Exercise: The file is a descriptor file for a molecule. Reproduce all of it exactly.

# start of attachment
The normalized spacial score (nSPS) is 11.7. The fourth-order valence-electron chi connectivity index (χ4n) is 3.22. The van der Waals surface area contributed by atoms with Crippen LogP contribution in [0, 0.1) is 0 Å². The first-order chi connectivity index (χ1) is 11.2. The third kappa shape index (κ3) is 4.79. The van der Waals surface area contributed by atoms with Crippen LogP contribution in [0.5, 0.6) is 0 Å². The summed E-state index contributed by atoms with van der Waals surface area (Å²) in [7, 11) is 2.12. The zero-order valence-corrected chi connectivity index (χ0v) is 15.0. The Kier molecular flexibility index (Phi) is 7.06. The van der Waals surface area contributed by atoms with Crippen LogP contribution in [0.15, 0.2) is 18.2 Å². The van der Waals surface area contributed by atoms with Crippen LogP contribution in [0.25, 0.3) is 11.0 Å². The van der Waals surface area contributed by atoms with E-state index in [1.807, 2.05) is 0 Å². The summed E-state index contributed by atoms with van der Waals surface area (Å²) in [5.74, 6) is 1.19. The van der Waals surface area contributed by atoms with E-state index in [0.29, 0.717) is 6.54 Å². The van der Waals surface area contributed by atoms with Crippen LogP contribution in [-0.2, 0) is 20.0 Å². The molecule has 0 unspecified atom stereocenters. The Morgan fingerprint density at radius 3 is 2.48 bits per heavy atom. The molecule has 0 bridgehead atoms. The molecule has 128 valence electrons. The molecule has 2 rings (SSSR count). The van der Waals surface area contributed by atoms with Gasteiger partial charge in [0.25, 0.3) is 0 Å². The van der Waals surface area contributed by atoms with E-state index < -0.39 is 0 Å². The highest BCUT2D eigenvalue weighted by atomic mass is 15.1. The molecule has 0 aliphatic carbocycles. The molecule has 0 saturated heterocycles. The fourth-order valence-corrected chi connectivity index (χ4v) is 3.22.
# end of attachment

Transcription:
The normalized spacial score (nSPS) is 11.7. The fourth-order valence-electron chi connectivity index (χ4n) is 3.22. The van der Waals surface area contributed by atoms with Crippen LogP contribution in [0, 0.1) is 0 Å². The first-order chi connectivity index (χ1) is 11.2. The third kappa shape index (κ3) is 4.79. The van der Waals surface area contributed by atoms with Crippen LogP contribution in [0.5, 0.6) is 0 Å². The summed E-state index contributed by atoms with van der Waals surface area (Å²) in [7, 11) is 2.12. The zero-order valence-corrected chi connectivity index (χ0v) is 15.0. The Kier molecular flexibility index (Phi) is 7.06. The van der Waals surface area contributed by atoms with Crippen LogP contribution in [0.15, 0.2) is 18.2 Å². The van der Waals surface area contributed by atoms with Crippen LogP contribution in [0.25, 0.3) is 11.0 Å². The van der Waals surface area contributed by atoms with E-state index in [1.807, 2.05) is 0 Å². The summed E-state index contributed by atoms with van der Waals surface area (Å²) in [5.74, 6) is 1.19. The van der Waals surface area contributed by atoms with E-state index in [0.29, 0.717) is 6.54 Å². The van der Waals surface area contributed by atoms with Crippen LogP contribution in [-0.2, 0) is 20.0 Å². The molecule has 0 unspecified atom stereocenters. The Morgan fingerprint density at radius 3 is 2.48 bits per heavy atom. The molecule has 0 bridgehead atoms. The molecule has 128 valence electrons. The molecule has 2 rings (SSSR count). The van der Waals surface area contributed by atoms with Gasteiger partial charge in [0.25, 0.3) is 0 Å². The van der Waals surface area contributed by atoms with E-state index < -0.39 is 0 Å². The highest BCUT2D eigenvalue weighted by atomic mass is 15.1. The molecule has 0 aliphatic carbocycles. The molecule has 0 saturated heterocycles. The fourth-order valence-corrected chi connectivity index (χ4v) is 3.22.